There is a really good chance that if you polled Dallas’ community of rock, jazz, noise and noir musicians regarding who the best local guitarist is, Longhorse would be at or near the top of the list. If they have played with him, they’ll tell you that, when he is on, he's tough to match. “He’s a phenomenal musician that plays totally in the moment, and without the pretension of most gifted guitarists,” says bass legend Kinley Wolfe.
A true journeyman musician, Longhorse picked up the guitar at age 14 and, as he puts it, “got really good, really quick.” He was playing in bands around his hometowns of Washington, D.C. and New York by his late teens. He married at 19. “Prettiest girl in school,” Longhouse recalls. “And she was a great guitarist that taught me to fingerpick.”
The marriage dissolved quickly. He fell into playing in various soul reviews around the D.C. area, where “having a white guitarist playing in a black band was totally cool.” He bounced around various other bands, frequently touring the East Coast and South, and eventually found himself in Dallas. A friendship with a woman tending the bar at Club Clearview led to calling Dallas home. It didn’t take long to get wired into the Dallas music scene
If you have seen local music at all around town over the past 25-plus years, you’ve probably seen Longhorse ply his trade. He has been the nexus of countless bands, remembered and forgotten. Bands like Radio Love Gods (described by Longhorse as “leather pants rock”), Rumble (“rockabilly pop”), 66 (“many iterations, too hard to label”), Mr. Pink (“rockabilly Sinatra”), Jack Ingram (“country”), Shanghai 5 (“cabaret jazz”) and the Immaculates. And that's the short list.
Longhorse can play in almost any musical context; these days you'll see him playing solo gigs and handling guitar duties for the Freeloaders. But beyond his guitar skills, Longhorse has been a restless explorer of ideas. The Immaculates, for instance, has loosely been around for 15 or so years in various incarnations and musical styles. With drummer Bryan Wakefield and Gregg Prickett on bass, the Immaculates used deliberately low-fi samples to create music that Prickett describes as “certainly not categorizable back then, and probably not categorizable today, but a weird, circus-y thing.”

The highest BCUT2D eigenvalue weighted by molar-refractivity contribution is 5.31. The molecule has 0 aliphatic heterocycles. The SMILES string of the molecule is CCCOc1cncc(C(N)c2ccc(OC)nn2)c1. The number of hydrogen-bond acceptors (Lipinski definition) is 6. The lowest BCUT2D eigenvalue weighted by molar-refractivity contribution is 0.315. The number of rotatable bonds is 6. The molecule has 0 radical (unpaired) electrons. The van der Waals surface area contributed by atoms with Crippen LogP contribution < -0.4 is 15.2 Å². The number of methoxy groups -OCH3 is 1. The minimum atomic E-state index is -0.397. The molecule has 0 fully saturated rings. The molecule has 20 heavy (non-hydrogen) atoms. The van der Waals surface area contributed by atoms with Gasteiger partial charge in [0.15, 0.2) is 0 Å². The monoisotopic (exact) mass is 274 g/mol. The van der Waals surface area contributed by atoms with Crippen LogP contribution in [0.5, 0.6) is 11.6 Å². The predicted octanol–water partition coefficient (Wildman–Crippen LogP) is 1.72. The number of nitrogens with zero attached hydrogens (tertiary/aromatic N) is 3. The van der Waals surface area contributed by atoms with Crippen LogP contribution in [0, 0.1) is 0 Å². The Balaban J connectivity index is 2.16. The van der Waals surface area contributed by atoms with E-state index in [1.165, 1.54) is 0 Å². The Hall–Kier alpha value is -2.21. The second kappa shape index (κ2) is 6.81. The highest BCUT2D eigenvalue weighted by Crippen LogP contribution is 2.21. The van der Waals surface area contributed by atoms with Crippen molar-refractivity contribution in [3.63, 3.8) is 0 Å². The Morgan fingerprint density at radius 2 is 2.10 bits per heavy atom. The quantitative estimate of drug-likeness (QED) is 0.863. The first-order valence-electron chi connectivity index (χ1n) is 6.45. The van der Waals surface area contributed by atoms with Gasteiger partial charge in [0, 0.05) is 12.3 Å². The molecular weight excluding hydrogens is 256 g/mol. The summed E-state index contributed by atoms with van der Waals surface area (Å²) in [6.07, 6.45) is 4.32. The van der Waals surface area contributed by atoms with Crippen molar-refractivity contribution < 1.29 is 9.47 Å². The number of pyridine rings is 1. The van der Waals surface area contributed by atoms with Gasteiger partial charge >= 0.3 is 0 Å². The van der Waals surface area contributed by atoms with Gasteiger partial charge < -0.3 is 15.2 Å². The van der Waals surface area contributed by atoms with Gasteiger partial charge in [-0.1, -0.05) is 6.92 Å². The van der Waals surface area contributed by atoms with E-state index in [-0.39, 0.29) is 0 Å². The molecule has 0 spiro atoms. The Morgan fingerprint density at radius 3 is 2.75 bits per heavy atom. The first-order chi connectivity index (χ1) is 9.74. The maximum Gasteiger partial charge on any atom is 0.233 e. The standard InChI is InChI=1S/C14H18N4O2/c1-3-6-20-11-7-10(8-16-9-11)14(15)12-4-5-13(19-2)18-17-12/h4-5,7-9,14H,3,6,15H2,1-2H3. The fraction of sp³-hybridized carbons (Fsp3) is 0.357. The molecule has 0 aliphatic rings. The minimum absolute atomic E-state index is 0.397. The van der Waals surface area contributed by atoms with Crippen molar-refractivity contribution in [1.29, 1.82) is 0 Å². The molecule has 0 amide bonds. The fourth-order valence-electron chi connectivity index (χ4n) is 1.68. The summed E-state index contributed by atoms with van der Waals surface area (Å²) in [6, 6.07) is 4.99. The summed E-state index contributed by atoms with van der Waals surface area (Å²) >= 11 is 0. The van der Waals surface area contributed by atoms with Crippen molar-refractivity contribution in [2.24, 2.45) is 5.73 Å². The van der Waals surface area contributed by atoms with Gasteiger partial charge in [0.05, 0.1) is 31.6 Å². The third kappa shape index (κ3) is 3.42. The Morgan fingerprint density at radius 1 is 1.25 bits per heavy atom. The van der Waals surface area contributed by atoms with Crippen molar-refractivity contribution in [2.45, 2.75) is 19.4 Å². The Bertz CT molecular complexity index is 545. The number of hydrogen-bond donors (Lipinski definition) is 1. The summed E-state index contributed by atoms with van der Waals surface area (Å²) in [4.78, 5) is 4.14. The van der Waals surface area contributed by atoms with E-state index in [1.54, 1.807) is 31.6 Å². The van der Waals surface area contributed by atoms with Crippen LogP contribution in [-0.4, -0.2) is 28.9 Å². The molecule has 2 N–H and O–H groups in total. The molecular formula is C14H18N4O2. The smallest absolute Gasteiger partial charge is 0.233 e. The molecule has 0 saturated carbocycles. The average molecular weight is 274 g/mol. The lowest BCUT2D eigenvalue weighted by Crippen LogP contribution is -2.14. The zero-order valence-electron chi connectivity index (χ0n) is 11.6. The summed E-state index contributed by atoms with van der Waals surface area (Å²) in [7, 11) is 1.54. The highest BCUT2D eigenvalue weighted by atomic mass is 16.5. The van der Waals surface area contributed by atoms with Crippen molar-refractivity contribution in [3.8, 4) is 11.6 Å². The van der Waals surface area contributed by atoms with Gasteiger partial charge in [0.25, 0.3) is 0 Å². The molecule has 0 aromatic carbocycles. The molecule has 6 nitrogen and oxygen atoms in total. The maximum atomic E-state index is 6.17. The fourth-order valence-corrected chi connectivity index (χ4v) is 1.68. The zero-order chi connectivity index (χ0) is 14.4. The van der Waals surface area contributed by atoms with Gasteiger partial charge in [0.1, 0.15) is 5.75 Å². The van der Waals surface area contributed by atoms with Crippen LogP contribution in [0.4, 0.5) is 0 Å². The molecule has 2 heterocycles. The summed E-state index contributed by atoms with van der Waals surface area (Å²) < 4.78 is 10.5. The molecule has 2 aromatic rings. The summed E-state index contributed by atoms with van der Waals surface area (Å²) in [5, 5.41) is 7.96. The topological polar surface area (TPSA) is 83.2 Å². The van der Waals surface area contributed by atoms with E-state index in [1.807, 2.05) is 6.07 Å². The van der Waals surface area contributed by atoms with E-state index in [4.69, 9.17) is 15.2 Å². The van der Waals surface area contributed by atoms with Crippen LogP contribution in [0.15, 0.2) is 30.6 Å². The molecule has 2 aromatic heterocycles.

“Most musicians around Dallas have three day jobs to support their music habit,” says Wolfe. But not so with Longhorse; he's never had a day job that didn’t involve music. Giving private lessons, gigging practically nightly a variety of bands, frequently touring, he lived hard and partied harder. When he partied too hard, the music and band relationships suffered.
“There were always weird personality conflicts, he was not always the most diplomatic person, and his using drugs to deal with the problems didn’t help,” Prickett recalls. On top of that, he could not effectively explain to his bandmates the music he was trying to create. “He had ideas that were ahead of their time, and we weren’t always able to see the vision,” says Prickett.
Longhorse and his wife decamped from the Lower Greenville neighborhood and moved to Lancaster a few years ago. The isolation did not serve him well, professionally or personally. He eventually separated from his wife, relocated to Oak Cliff and took a much-needed break from drinking. The result has been a revitalization, physically and psychically, culminating in the completion of a new album.
The songs on the album, The Immaculates, were written and partially recorded over a number of years by Longhorse. The album is resolutely low-fi: According to Longhorse, a lot of the guitar and vocal tracks were recorded in his kitchen. With his renewed focus, he pulled Prickett and Wakefield in to complete the recordings. The album fully captures the diversity of musical styles and ideas that have held his attention over his fifty years of playing. Bottleneck blues, circus polkas, Waits-style ballads, it’s all there — the ideas finally given the life immortal of a release.
Bill Longhorse and The Immaculates, featuring Gregg Prickett, Dave Prez, and Earl Darling, play Saturday, Sept. 3, at Twilight Lounge.